In challenging times, it is especially important to keep the long-term perspective in mind. We have to retain and develop competence within the industry, and continue our efforts in research and development.
The oil and gas industry is still by far Norway's most important industry, and one of the few areas where Norwegian technology is world leading. This is a position we must retain.
The Government has in two consecutive state budgets strengthened support for research in the petroleum sector.
Allow me to mention one local example. In this year's Revised Budget we proposed granting 20 million kroner to the Mechatronics Innovation Lab.
Yesterday, I visited the University of Agder campus in Grimstad and met with people that are working at this lab. It is a collaboration between the university and the NODE cluster.
Historically, the strong partnership between academia and industry has been a critical factor for our success in developing a competitive oil and gas industry. I am confident that this partnership will secure the position of our industry, in particular here along our southern coast, as world leading within drilling and mechatronics.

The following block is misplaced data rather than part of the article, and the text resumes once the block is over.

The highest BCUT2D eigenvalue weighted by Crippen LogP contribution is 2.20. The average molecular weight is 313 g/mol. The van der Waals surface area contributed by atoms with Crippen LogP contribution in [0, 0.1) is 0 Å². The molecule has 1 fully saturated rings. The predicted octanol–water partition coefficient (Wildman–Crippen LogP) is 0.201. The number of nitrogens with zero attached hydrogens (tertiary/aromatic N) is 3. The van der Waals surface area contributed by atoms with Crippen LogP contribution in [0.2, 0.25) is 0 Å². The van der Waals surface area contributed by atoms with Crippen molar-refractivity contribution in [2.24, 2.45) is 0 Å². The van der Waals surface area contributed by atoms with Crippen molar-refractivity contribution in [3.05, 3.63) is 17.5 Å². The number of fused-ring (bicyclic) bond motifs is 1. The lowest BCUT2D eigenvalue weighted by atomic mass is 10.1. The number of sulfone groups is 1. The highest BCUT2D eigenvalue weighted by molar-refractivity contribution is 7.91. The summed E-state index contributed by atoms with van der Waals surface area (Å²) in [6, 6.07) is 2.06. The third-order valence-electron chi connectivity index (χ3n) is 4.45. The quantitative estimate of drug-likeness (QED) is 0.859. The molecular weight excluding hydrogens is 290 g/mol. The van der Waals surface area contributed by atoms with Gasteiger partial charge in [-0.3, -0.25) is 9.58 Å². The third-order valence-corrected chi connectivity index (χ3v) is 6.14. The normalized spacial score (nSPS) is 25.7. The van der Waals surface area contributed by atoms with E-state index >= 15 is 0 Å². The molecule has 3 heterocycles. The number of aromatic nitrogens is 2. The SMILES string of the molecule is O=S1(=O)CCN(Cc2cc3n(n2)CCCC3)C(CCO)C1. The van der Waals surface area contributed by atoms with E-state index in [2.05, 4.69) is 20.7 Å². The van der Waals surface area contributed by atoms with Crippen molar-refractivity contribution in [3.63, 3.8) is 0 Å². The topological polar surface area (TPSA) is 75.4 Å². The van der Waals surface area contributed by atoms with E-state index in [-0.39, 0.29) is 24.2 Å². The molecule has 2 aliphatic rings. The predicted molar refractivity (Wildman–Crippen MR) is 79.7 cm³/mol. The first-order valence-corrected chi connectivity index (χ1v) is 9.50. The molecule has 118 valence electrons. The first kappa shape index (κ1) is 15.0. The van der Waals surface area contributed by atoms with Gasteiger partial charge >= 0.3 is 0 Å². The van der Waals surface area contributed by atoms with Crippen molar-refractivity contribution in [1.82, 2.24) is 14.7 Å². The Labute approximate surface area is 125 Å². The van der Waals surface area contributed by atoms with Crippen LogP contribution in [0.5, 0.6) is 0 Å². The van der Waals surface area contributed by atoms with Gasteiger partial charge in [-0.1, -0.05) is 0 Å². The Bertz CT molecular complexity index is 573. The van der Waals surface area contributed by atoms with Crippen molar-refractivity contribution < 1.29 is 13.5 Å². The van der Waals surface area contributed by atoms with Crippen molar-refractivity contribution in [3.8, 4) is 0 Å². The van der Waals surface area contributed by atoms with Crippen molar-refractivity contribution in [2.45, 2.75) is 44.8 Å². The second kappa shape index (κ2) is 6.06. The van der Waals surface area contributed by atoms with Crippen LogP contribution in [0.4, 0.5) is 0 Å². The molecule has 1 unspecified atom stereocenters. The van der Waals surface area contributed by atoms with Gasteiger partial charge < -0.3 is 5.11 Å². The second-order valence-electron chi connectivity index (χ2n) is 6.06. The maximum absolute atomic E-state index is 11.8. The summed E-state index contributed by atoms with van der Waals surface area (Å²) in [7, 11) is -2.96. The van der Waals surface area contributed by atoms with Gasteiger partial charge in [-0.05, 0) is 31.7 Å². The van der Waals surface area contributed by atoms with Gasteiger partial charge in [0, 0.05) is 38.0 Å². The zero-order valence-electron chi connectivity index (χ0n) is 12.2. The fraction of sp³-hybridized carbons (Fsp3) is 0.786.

I would also like to highlight the important work done by OG21 to address the challenges on the NCS.
On November 25th, OG21 will organize its annual Technology Forum in Oslo. The theme is: "The power of technology to boost productivity".
I hope to see many of you at the OG21 Forum. In 2016, OG21 will present a revised national strategy for R&D in the oil and gas sector. This forum is definitely the place to be if you would like to contribute in the discussions on the way forward.
The Government's main contribution to secure a stable and high activity level is awarding attractive new acreage.
At the end of January, I announced the 23rd licensing round. For the first time since 1994 we start exploration in new areas.
Opening up of the Barents Sea South East will allow the industry to grow further north, create new jobs and strengthen the economy – both in the county of Finnmark as well as nationally.
It also is important that the industry continue to succeed in developing new resources in our mature petroleum provinces. The discovery of Johan Sverdrup is an excellent example.
I like to use Johan Sverdrup as an illustration of the possibilities that still exist on the NCS. Located in a mature area of the Northern Sea, the oil discovery later named the Johan Sverdrup field was the largest on the NCS since the 1980s.
Start of production is planned for 2019. Expected resources are between 1,7 and 3 billion barrels of oil, and the partners have an ambition for a recovery rate of 70 per cent!
This is by far Norway's largest industrial project and represent decades of value creation, jobs and huge revenues to the welfare state. To illustrate the long-term perspective: Sverdrup will offer work for two generations!
I am pleased to see that during the last months, several Norwegian based companies have won important contracts in tough international competition.